By taxi

You will find white taxis also on the island of Gozo however these tend to be more expensive. It is suggested to prebook your taxi or airport transfer with a local company.

Note that the taxi drivers may be unscrupulous, and will try to charge the unsuspecting tourist as much as they can. There is an approximate price list posted at the taxi stand at the boat dock, and another at the bus terminal in Victoria. Don't accept a price that is unreasonably higher than the suggested price. If you end up taking more than one or two taxis a day you are better off hiring a car.

By car

If you need flexibility and speed in getting around, your best option is to hire a car. (try TRAC +35699826339 or Mayjo car rentals). You need to be over 21 years old and hold a valid driving license. It's fine to travel to the mainland Malta Island with his hired car.

By foot

Even on foot many of the distances are negligible and most of the roads are fairly quiet and pleasant to walk along. There is also a footpath network, though the paths require good shoes and a good map (they are not always very clear on the ground).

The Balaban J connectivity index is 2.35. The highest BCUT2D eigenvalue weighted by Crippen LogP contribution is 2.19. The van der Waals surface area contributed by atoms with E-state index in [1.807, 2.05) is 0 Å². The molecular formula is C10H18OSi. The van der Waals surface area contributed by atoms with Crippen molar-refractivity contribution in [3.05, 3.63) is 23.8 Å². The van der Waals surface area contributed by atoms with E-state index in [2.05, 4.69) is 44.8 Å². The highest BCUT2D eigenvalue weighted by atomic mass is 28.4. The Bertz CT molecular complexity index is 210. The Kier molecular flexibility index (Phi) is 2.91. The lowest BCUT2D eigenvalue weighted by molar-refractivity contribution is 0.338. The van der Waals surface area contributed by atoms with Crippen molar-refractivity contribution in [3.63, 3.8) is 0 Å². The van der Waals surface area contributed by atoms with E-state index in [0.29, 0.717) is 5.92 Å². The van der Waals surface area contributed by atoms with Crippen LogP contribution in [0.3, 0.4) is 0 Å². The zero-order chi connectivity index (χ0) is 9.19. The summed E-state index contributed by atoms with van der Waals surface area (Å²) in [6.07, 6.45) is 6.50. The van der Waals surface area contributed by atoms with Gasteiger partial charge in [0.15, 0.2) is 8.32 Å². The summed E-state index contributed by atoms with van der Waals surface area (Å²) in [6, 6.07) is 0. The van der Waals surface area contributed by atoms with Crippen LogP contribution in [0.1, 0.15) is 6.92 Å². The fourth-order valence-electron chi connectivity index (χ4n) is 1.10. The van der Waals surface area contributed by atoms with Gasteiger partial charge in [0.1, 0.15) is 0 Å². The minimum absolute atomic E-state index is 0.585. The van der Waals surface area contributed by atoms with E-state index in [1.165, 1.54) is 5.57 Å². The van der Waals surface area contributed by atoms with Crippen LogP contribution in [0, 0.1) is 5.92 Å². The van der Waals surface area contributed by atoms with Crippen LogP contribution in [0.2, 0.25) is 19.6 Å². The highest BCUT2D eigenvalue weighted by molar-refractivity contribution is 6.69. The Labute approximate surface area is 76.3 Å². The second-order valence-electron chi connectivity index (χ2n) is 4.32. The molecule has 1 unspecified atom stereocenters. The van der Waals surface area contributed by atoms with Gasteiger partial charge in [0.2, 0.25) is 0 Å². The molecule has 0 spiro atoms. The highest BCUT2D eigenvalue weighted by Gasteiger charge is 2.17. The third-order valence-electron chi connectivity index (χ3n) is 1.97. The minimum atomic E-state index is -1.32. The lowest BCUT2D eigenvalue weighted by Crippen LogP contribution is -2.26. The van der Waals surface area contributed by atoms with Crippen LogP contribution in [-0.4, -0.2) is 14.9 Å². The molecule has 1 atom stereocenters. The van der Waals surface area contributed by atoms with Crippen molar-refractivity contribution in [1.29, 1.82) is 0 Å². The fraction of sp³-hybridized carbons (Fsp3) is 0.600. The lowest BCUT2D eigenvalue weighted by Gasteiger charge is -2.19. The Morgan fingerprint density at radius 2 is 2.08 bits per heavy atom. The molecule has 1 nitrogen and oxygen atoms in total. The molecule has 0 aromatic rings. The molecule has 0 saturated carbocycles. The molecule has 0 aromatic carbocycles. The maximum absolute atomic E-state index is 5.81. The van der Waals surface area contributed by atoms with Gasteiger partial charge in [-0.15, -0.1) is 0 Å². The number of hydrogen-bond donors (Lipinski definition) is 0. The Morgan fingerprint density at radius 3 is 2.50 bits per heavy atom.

The museum is extremely nicely made, with very good pedagogical skills. 9€ (adults), discounts for students and children..

Azure Window



Ġgantija on Gozo


As Gozo is the breadbasket of Malta, the ground is more fertile, and the place is more rural. Therefore there is more fresh produce to be had. One should definitely try Gozo's own cheese: Gbejniet. This cheese is lovely when had fresh, but also nice when cured with pepper and vinegar.


As on Malta there are vineyards on Gozo, one can often buy unlabeled local wines cheaply but be sure to ask to taste them as quality can vary widely. The shops near the citadel in Victoria/Rabat usually have a good selection.